What is Analog Amplification and Regeneration?

Analog amplification and regeneration are the two most common methods of dealing with increasing the signal power of DSL to enable greater reach (coverage) and bandwidth. An amplifier magnifies the signal without terminating it, while a regenerator terminates the received signal, reshapes and retimes and regenerates. Amplification is typically analog based, while regeneration involves both analog as well as more complex digital processes.

Why is it Important?

DSL signals are naturally attenuated when traveling over a copper pair, limiting the rate as well as the distance that it can be carried. Carriers are constantly looking for cost effective ways to further extend their DSL coverage, expand their capability to deliver higher, more advanced broadband and triple play services, while enhancing QoE and reliability. Building more cabinets, pushing many smaller DSLAMs closer to the customers can be very effective in increasing the bandwidth and coverage but incurs high cost involving civil work, stretching backhaul capabilities, making power available.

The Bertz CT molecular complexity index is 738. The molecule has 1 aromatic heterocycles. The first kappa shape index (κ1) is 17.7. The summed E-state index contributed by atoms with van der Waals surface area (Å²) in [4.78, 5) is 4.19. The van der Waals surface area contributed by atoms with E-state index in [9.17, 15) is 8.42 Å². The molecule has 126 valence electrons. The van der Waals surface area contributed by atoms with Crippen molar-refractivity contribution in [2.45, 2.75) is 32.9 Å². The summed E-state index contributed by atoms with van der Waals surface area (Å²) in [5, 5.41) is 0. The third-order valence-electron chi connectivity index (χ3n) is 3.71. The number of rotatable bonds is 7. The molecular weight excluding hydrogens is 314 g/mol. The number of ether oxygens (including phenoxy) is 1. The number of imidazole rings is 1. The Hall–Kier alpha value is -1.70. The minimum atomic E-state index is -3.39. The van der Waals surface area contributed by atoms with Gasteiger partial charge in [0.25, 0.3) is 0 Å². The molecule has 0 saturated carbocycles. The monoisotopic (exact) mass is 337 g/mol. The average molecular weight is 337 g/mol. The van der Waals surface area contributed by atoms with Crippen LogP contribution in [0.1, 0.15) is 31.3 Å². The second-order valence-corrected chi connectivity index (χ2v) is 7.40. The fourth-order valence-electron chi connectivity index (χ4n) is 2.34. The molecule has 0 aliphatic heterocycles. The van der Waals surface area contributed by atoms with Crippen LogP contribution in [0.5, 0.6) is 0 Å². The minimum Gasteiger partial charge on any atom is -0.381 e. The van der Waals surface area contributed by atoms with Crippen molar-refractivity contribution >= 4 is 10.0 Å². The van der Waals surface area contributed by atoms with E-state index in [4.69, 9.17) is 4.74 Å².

Key Differences of Amplification and Regeneration
While both techniques can be employed in a DSL network, here are the key things to consider
about each:
Amplificatopn vs. Regeneration Table_1

Actelis uses unique intelligent amplification in its Broadband Amplifiers,  offering precise digital control of an analog network to  optimize gain for the topology of the network, optimizing gain for better control of crosstalk with the most cost effective solution possible. Digital regeneration is used in our XR239 Repeaters, where the cost of full regeneration is a good investment for having the ability to use up to 8 repeaters and 9 cable segments.

Here to help